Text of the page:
Gourney History, Family Crest & Coats of Arms
Gourney is one of the names that was brought to England in the wave of migration following the Norman Conquest of 1066. The Gourney family lived in Gournay-en-Brai in the Siene-Maritime region of France. 
Early Origins of the Gourney family
The surname Gourney was first found in Norfolk where they held a family seat as Lords of the manor of Bray, and were granted the lands by William the Conqueror for their assistance at the Battle of Hastings in 1066 A.D.
It is claimed that this ancient race was one of the first Vikings to settle in Normandy, and became Lords of Gournay, which became a town, Gournai-n-Brai, in the arrondisement of Newfchatel. There were two Hughs of Gournays at the Battle of Hastings, father and son, and their son Gerard de Gournay married Edith the daughter of Gundrada, the daughter of William the Conqueror. 
Another source differs with the spellings and origin of the name. "Hugo de Gournay, Lord of Gournay, in Normandy, who bore, for arms, pure sable, was one of the barons who commanded at the battle of Mortimer, against the French in 1054. Subsequently, coming over to England with Duke William, he participated in the victory of Hastings, and was rewarded with the manorial grants in Essex, which he held at the period of the General Survey. His son, Gerard de Gournay, Baron of Gournay, in Normandy, and Baron of Yarmouth in England, greatly increased his power and influence, by marrying the Conqueror's granddaughter, Editha, dau. of William de Warren, Earl of Surrey." 
Farrington-Gurney in Somerset was the site of an ancient family seat. "This place takes the adjunct to its name from the Gournays, its ancient possessors, of whom Sir Thomas de Gournay was concerned in the murder of Edward II. at Berkeley Castle, for which his estates were confiscated." 
To underline the long and steeped history of the family we include this early entry. Sir Matthew Gourney (1310?-1406), was an English soldier, "fourth son of Thomas Gourney, one of the murderers of Edward II, who was afterwards banished from England, and in the parliament held at the end of 1330 was condemned during his absence. Next year he was arrested at Burgos in Spain, but escaped, only, however, to be recaptured at the end of 1332 at Naples; he died in 1333 while on his way back to England as a prisoner. Mathew Gourney was born at Stoke-under-Hamden in Somersetshire about 1310. He became a distinguished soldier of fortune. Froissart terms him a 'moult vaillans chevalier.' He was first mentioned as being at the battle of the Sluys (1340). "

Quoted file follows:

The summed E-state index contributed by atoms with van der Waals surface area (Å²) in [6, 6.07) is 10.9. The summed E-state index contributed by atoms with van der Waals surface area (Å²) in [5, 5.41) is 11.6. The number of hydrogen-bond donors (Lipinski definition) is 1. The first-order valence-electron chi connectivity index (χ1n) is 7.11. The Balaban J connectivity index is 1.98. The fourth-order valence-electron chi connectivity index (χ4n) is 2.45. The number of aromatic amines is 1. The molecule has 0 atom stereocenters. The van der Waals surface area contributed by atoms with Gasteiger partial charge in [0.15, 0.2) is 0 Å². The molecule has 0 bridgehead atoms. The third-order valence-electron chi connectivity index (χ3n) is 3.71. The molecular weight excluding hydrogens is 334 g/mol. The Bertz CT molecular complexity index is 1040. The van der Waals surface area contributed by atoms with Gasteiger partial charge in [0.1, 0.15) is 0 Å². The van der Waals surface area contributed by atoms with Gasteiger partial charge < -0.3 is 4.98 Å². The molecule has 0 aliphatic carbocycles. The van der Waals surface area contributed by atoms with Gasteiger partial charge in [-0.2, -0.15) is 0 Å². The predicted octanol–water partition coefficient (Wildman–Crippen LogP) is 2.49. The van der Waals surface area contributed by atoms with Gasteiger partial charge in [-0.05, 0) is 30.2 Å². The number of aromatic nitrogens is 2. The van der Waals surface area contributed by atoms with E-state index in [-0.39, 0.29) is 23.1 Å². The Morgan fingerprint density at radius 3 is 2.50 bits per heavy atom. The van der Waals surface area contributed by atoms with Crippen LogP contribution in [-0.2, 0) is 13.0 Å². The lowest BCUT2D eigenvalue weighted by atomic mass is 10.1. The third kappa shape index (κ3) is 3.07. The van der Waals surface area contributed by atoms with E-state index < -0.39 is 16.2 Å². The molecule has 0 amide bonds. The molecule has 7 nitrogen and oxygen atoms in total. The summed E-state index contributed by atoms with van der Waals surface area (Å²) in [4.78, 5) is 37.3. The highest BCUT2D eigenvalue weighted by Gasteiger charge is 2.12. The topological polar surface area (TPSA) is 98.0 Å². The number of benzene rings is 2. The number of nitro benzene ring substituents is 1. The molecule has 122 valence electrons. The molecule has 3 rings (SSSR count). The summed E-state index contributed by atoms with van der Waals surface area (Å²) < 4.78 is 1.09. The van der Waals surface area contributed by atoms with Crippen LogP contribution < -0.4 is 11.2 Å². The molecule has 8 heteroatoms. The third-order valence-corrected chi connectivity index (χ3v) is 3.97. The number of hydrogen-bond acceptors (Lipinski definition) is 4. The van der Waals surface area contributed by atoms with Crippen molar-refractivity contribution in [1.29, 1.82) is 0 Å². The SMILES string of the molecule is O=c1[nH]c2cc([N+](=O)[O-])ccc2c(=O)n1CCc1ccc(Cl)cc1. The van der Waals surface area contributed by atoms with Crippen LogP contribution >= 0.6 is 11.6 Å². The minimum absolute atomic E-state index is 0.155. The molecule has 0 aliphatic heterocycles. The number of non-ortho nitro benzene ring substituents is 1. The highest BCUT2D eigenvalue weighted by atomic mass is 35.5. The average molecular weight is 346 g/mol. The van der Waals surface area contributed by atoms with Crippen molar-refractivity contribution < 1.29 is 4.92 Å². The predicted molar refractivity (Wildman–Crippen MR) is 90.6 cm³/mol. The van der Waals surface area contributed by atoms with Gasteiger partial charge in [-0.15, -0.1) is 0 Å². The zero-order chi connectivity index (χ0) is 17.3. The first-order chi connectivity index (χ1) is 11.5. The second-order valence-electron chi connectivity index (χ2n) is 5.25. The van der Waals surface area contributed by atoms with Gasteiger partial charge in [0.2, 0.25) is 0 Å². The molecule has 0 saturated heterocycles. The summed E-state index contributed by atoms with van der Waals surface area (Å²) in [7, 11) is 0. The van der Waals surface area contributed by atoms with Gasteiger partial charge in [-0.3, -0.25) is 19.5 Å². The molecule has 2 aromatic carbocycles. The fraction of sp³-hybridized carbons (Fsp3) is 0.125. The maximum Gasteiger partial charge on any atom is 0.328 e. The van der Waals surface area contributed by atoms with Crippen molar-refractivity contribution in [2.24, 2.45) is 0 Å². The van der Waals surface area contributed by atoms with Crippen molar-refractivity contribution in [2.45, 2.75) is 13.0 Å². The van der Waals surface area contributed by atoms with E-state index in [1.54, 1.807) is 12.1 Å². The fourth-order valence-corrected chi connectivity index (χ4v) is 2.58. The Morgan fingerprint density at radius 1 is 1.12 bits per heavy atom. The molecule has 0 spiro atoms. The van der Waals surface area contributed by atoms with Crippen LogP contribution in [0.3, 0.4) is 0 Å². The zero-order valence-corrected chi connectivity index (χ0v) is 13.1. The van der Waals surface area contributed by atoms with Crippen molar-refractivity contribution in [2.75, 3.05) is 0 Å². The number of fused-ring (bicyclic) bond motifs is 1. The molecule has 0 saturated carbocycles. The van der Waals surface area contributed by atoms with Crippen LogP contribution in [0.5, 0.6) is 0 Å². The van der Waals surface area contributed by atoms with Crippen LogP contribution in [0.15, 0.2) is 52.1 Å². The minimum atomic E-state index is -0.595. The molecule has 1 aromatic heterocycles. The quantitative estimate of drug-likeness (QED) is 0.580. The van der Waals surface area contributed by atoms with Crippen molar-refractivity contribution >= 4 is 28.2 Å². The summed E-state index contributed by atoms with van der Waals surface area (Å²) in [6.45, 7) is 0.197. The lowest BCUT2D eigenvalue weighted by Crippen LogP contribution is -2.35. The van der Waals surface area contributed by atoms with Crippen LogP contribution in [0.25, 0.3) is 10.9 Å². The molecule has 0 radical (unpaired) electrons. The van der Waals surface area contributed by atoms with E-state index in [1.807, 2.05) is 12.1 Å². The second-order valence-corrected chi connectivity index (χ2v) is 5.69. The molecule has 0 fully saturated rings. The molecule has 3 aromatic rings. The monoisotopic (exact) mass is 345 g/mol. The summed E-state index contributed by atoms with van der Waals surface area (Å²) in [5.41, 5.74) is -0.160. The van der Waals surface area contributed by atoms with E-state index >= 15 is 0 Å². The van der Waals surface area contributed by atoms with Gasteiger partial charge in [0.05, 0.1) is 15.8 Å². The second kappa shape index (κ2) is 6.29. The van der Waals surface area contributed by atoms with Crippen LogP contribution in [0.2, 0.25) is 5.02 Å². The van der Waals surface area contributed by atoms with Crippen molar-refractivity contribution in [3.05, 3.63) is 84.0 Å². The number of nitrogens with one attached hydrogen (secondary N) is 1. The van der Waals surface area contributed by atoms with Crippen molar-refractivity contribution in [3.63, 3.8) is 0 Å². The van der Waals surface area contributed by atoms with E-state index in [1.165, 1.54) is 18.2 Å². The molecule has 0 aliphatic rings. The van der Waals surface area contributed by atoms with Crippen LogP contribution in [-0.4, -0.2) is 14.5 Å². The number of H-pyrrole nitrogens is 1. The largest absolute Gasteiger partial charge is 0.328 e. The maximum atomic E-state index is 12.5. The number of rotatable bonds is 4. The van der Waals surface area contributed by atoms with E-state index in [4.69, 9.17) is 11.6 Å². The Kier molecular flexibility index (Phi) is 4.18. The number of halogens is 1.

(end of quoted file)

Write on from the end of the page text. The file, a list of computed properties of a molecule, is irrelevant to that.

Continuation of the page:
We now move to Bideford, Devon where a famous bridge was erected. "It is quite uncertain when it was built, the early records having been destroyed ; but, as the oldest seal of
the borough in existence, of fourteenth-century date, has the bridge for device, so old at least must Bideford Bridge be. According to tradition, no foundation could be laid until Sir Richard Gornard, or Gurney, the parish priest, dreamt that a rock had been rolled to the site to serve for that purpose, and, going there in the morning, found his dream accomplished ; whereupon the work was soon completed. " 
Early History of the Gourney family
This web page shows only a small excerpt of our Gourney research. Another 200 words (14 lines of text) covering the years 1665, 1655, 1721, 1719, 1779, 1721, 1777, 1770, 1896, 1641, 1565, 1645, 1622, 1626, 1641, 1688, 1741, 1655, 1721, 1683 and 1685 are included under the topic Early Gourney History in all our PDF Extended History products and printed products wherever possible.
Gourney Spelling Variations
Before the advent of the printing press and the first dictionaries, the English language was not standardized. Sound was what guided spelling in the Middle Ages, so one person's name was often recorded under several variations during a single lifetime. Spelling variations were common, even among the names of the most literate people. Known variations of the Gourney family name include Gourney, Gurney, Gurnie, Gurnee, Gournie, Gournee, Gurnay, Gournay, Gurnard and many more.
Early Notables of the Gourney family (pre 1700)
Outstanding amongst the family at this time was Marie de Gournay (1565-1645), a French writer, who wrote a novel and a number of other literary compositions, including two protofeminist works, The Equality of Men and Women (1622) and The Ladies' Grievance (Les femmes et Grief des dames, 1626); Sir Thomas de Gournay; and Sir...
Migration of the Gourney family
To escape the political and religious chaos of this era, thousands of English families began to migrate to the New World in search of land and freedom from religious and political persecution. The passage was expensive and the ships were dark, crowded, and unsafe; however, those who made the voyage safely were encountered opportunities that were not available to them in their homeland. Many of the families that reached the New World at this time went on to make important contributions to the emerging nations of the United States and Canada. Research into various historical records has revealed some of first members of the Gourney family to immigrate North America: Edward and John Gurney who settled in Cambridge Massachusetts in 1630; Etienne Gournet settled in Louisiana in 1757.